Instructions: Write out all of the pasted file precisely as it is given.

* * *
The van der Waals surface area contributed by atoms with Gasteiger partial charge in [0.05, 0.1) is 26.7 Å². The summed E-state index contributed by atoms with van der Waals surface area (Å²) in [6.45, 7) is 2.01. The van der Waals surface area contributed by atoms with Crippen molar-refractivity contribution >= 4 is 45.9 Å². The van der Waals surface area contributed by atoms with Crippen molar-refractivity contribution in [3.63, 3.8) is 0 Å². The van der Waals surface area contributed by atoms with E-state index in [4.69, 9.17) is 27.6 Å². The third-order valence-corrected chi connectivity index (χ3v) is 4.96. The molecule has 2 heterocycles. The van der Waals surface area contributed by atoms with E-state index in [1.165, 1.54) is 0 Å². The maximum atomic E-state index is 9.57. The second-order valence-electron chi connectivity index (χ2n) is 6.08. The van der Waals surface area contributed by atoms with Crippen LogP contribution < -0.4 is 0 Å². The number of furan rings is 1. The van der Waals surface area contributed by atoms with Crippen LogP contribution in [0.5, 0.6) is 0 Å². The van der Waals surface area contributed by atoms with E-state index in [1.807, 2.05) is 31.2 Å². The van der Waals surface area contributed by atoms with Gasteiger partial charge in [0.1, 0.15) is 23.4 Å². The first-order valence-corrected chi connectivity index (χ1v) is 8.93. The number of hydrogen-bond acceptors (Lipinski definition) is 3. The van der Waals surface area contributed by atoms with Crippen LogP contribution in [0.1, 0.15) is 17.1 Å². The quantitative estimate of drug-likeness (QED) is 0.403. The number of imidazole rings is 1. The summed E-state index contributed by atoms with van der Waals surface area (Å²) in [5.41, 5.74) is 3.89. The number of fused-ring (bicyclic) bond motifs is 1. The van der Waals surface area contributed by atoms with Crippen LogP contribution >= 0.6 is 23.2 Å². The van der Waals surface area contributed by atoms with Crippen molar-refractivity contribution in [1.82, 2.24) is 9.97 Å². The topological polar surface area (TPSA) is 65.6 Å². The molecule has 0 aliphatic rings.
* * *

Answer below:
The van der Waals surface area contributed by atoms with Gasteiger partial charge in [0.05, 0.1) is 26.7 Å². The summed E-state index contributed by atoms with van der Waals surface area (Å²) in [6.45, 7) is 2.01. The van der Waals surface area contributed by atoms with Crippen molar-refractivity contribution >= 4 is 45.9 Å². The van der Waals surface area contributed by atoms with Crippen molar-refractivity contribution in [3.63, 3.8) is 0 Å². The van der Waals surface area contributed by atoms with E-state index in [4.69, 9.17) is 27.6 Å². The third-order valence-corrected chi connectivity index (χ3v) is 4.96. The molecule has 2 heterocycles. The van der Waals surface area contributed by atoms with E-state index in [1.165, 1.54) is 0 Å². The maximum atomic E-state index is 9.57. The second-order valence-electron chi connectivity index (χ2n) is 6.08. The van der Waals surface area contributed by atoms with Crippen LogP contribution < -0.4 is 0 Å². The number of furan rings is 1. The van der Waals surface area contributed by atoms with Crippen LogP contribution in [0.5, 0.6) is 0 Å². The van der Waals surface area contributed by atoms with E-state index in [1.807, 2.05) is 31.2 Å². The van der Waals surface area contributed by atoms with Gasteiger partial charge in [0.1, 0.15) is 23.4 Å². The first-order valence-corrected chi connectivity index (χ1v) is 8.93. The number of hydrogen-bond acceptors (Lipinski definition) is 3. The van der Waals surface area contributed by atoms with Crippen LogP contribution in [0.1, 0.15) is 17.1 Å². The quantitative estimate of drug-likeness (QED) is 0.403. The number of imidazole rings is 1. The summed E-state index contributed by atoms with van der Waals surface area (Å²) in [5.41, 5.74) is 3.89. The number of fused-ring (bicyclic) bond motifs is 1. The van der Waals surface area contributed by atoms with Crippen LogP contribution >= 0.6 is 23.2 Å². The van der Waals surface area contributed by atoms with Crippen molar-refractivity contribution in [1.82, 2.24) is 9.97 Å². The topological polar surface area (TPSA) is 65.6 Å². The molecule has 0 aliphatic rings.